BRIEF DESCRIPTION OF THE DRAWINGS

Further objects, advantages and features of the present invention will be more readily apparent from the following description thereof when taken in conjunction with the accompanying drawings, in which:

FIG. 1 shows a plan view of components of a bullet during a first stage of the manufacture thereof;

FIG. 2 shows a view taken in cross-section along the line 2--2 of FIG. 1;

FIG. 3 shows a view taken in cross-section through a swaging die during compaction of some of the components shown in FIGS. 1 and 2;

FIG. 4 shows a view in vertical cross-section through the bullet components of FIGS. 1 and 2 during a subsequent step in the manufacture of the bullet;

FIG. 5 shows a view taken in vertical cross-section through the finished bullet;

FIG. 6 shows a view in vertical cross-section through a round of ammunition including the bullet of FIG. 5; and

FIG. 7 shows a diagram illustrating the penetration of the bullet of FIG. 5 into ballistic gelatin.

DESCRIPTION OF THE PREFERRED EMBODIMENTS

Referring firstly to FIG. 1 and 2 of the accompanying drawings, reference numeral 10 indicates generally a metal jacket which comprises a circular base 12 and a cylindrical wall 14 upstanding from the base 12. The jacket 10 has a hollow interior 16, which has one end closed by the jacket base 12, and an open end 18 opposite from the closed end.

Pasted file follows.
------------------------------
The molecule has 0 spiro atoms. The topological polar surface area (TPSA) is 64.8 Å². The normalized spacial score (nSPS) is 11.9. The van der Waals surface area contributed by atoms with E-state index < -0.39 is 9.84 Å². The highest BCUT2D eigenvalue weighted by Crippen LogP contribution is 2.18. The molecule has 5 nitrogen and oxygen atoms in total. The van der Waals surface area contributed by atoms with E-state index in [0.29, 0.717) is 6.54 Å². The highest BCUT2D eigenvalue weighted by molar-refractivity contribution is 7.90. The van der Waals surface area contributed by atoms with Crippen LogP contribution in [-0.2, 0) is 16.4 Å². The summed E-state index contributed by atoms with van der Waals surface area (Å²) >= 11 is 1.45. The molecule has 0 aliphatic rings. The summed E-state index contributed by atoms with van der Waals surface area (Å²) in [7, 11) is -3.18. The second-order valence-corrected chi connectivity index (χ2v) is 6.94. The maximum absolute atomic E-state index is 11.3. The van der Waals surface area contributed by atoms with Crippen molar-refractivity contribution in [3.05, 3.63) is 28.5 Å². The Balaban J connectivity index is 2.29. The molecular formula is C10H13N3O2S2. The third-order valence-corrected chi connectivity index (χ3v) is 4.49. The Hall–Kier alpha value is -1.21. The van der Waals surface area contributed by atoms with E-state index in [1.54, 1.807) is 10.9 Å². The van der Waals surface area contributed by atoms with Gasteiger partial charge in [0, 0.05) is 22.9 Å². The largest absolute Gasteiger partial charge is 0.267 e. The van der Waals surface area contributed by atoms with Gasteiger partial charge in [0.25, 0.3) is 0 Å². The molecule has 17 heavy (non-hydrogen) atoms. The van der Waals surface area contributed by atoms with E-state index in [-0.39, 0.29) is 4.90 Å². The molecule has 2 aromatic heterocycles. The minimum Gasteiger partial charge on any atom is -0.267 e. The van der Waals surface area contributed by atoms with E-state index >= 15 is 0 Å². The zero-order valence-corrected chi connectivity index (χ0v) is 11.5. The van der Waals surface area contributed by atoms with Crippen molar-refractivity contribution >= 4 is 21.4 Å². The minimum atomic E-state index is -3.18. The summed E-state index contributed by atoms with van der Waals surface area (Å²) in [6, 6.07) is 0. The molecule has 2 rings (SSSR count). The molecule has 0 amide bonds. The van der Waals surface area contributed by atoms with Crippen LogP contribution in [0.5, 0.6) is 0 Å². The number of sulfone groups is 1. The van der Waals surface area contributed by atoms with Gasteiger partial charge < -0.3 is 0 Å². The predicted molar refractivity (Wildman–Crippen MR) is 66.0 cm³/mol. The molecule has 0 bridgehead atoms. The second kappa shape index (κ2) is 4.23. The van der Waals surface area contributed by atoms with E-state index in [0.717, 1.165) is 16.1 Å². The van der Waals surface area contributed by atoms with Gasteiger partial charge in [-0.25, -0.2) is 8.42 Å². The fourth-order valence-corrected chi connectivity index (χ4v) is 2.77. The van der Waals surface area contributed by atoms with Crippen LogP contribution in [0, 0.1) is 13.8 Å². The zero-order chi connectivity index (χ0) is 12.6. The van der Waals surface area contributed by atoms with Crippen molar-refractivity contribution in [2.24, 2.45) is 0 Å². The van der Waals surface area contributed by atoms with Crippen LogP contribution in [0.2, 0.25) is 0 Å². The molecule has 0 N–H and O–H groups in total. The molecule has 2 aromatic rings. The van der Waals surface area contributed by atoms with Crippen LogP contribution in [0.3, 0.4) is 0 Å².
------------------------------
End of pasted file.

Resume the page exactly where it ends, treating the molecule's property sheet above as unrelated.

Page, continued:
The jacket 10, in the present embodiment of the invention, is made of copper. However it is alternatively possible to substitute a copper alloy, aluminum, an aluminum alloy or gilding metal instead of copper.

In the manufacture of a bullet employing the jacket 10, a ball or sphere 22 of polyethylene is inserted into the closed end of the jacket. However, other thermoplastic materials may, if desired, be substituted for polyethylene. Six #6 lead bird shot 24 are then placed on top of the thermoplastic ball 20 within the jacket hollow interior 16 in a side-by-side arrangement. As can be seen from FIG. 1, the shot 24 are arranged with a single shot 24 at the centre of the array, and with the remaining five shot 24 evenly spaced around this central shot 24.